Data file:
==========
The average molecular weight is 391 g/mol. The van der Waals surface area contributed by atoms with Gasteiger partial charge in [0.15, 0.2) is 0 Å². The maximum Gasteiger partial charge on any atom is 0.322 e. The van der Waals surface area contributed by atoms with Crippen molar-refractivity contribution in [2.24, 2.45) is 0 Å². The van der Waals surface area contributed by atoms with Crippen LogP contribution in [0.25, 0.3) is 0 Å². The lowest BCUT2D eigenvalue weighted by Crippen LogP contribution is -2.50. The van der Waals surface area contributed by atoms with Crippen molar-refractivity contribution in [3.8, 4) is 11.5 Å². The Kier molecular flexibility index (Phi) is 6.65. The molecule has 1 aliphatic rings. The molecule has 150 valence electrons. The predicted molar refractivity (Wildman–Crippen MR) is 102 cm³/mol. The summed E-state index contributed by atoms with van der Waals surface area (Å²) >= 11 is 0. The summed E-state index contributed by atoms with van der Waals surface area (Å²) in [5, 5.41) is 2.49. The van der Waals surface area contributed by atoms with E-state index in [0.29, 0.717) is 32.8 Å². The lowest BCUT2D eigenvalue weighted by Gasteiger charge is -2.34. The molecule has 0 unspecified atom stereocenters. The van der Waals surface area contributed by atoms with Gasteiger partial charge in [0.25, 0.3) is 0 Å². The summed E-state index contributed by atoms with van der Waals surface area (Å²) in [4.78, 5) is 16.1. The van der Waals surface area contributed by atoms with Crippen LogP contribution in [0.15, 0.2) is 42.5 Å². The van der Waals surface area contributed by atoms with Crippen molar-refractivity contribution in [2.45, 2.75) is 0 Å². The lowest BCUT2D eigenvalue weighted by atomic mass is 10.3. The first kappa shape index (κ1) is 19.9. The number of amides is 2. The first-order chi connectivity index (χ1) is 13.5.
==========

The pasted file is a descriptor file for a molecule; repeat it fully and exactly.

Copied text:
The average molecular weight is 391 g/mol. The van der Waals surface area contributed by atoms with Gasteiger partial charge in [0.15, 0.2) is 0 Å². The maximum Gasteiger partial charge on any atom is 0.322 e. The van der Waals surface area contributed by atoms with Crippen molar-refractivity contribution in [2.24, 2.45) is 0 Å². The van der Waals surface area contributed by atoms with Crippen LogP contribution in [0.25, 0.3) is 0 Å². The lowest BCUT2D eigenvalue weighted by Crippen LogP contribution is -2.50. The van der Waals surface area contributed by atoms with Crippen molar-refractivity contribution in [3.8, 4) is 11.5 Å². The Kier molecular flexibility index (Phi) is 6.65. The molecule has 1 aliphatic rings. The molecule has 150 valence electrons. The predicted molar refractivity (Wildman–Crippen MR) is 102 cm³/mol. The summed E-state index contributed by atoms with van der Waals surface area (Å²) >= 11 is 0. The summed E-state index contributed by atoms with van der Waals surface area (Å²) in [5, 5.41) is 2.49. The van der Waals surface area contributed by atoms with E-state index in [0.29, 0.717) is 32.8 Å². The lowest BCUT2D eigenvalue weighted by Gasteiger charge is -2.34. The molecule has 0 unspecified atom stereocenters. The van der Waals surface area contributed by atoms with Gasteiger partial charge in [0.25, 0.3) is 0 Å². The summed E-state index contributed by atoms with van der Waals surface area (Å²) in [4.78, 5) is 16.1. The van der Waals surface area contributed by atoms with Crippen LogP contribution in [0.15, 0.2) is 42.5 Å². The van der Waals surface area contributed by atoms with Crippen molar-refractivity contribution in [2.45, 2.75) is 0 Å². The lowest BCUT2D eigenvalue weighted by atomic mass is 10.3. The first kappa shape index (κ1) is 19.9. The number of amides is 2. The first-order chi connectivity index (χ1) is 13.5.